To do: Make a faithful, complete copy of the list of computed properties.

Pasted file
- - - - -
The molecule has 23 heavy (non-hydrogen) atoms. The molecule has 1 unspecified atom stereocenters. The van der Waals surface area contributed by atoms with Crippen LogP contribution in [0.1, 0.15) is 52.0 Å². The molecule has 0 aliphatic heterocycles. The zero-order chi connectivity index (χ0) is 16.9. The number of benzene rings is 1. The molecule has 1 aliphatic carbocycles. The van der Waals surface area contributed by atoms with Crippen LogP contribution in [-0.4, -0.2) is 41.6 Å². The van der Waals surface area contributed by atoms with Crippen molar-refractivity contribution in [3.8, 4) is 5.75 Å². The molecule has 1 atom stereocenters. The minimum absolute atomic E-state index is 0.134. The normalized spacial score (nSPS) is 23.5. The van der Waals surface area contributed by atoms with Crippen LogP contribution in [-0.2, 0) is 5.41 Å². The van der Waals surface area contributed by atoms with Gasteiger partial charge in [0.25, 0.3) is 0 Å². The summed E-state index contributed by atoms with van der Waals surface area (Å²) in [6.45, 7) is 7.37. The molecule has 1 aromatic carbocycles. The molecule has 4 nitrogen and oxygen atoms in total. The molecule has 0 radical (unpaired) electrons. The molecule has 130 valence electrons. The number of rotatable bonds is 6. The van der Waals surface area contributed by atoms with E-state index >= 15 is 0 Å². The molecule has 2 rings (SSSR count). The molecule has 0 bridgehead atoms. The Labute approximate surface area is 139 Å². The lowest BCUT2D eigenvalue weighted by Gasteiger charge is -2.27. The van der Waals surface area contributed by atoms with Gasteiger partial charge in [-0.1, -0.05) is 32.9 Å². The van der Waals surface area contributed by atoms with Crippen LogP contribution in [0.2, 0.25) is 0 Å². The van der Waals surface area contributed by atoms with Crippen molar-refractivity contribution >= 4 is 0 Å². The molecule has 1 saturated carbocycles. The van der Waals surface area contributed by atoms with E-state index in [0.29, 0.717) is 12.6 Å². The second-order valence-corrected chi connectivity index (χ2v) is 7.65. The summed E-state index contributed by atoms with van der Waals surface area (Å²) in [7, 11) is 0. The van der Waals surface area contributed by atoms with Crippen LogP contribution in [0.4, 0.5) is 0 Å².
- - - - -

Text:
The molecule has 23 heavy (non-hydrogen) atoms. The molecule has 1 unspecified atom stereocenters. The van der Waals surface area contributed by atoms with Crippen LogP contribution in [0.1, 0.15) is 52.0 Å². The molecule has 0 aliphatic heterocycles. The zero-order chi connectivity index (χ0) is 16.9. The number of benzene rings is 1. The molecule has 1 aliphatic carbocycles. The van der Waals surface area contributed by atoms with Crippen LogP contribution in [-0.4, -0.2) is 41.6 Å². The van der Waals surface area contributed by atoms with Crippen molar-refractivity contribution in [3.8, 4) is 5.75 Å². The molecule has 1 atom stereocenters. The minimum absolute atomic E-state index is 0.134. The normalized spacial score (nSPS) is 23.5. The van der Waals surface area contributed by atoms with Crippen LogP contribution in [-0.2, 0) is 5.41 Å². The van der Waals surface area contributed by atoms with Gasteiger partial charge in [0.25, 0.3) is 0 Å². The summed E-state index contributed by atoms with van der Waals surface area (Å²) in [6.45, 7) is 7.37. The molecule has 1 aromatic carbocycles. The molecule has 4 nitrogen and oxygen atoms in total. The molecule has 0 radical (unpaired) electrons. The molecule has 130 valence electrons. The number of rotatable bonds is 6. The van der Waals surface area contributed by atoms with E-state index >= 15 is 0 Å². The molecule has 2 rings (SSSR count). The molecule has 0 bridgehead atoms. The Labute approximate surface area is 139 Å². The lowest BCUT2D eigenvalue weighted by Gasteiger charge is -2.27. The van der Waals surface area contributed by atoms with Gasteiger partial charge in [-0.1, -0.05) is 32.9 Å². The van der Waals surface area contributed by atoms with Crippen LogP contribution in [0.2, 0.25) is 0 Å². The van der Waals surface area contributed by atoms with Crippen molar-refractivity contribution >= 4 is 0 Å². The molecule has 1 saturated carbocycles. The van der Waals surface area contributed by atoms with E-state index in [0.29, 0.717) is 12.6 Å². The second-order valence-corrected chi connectivity index (χ2v) is 7.65. The summed E-state index contributed by atoms with van der Waals surface area (Å²) in [7, 11) is 0. The van der Waals surface area contributed by atoms with Crippen LogP contribution in [0.4, 0.5) is 0 Å².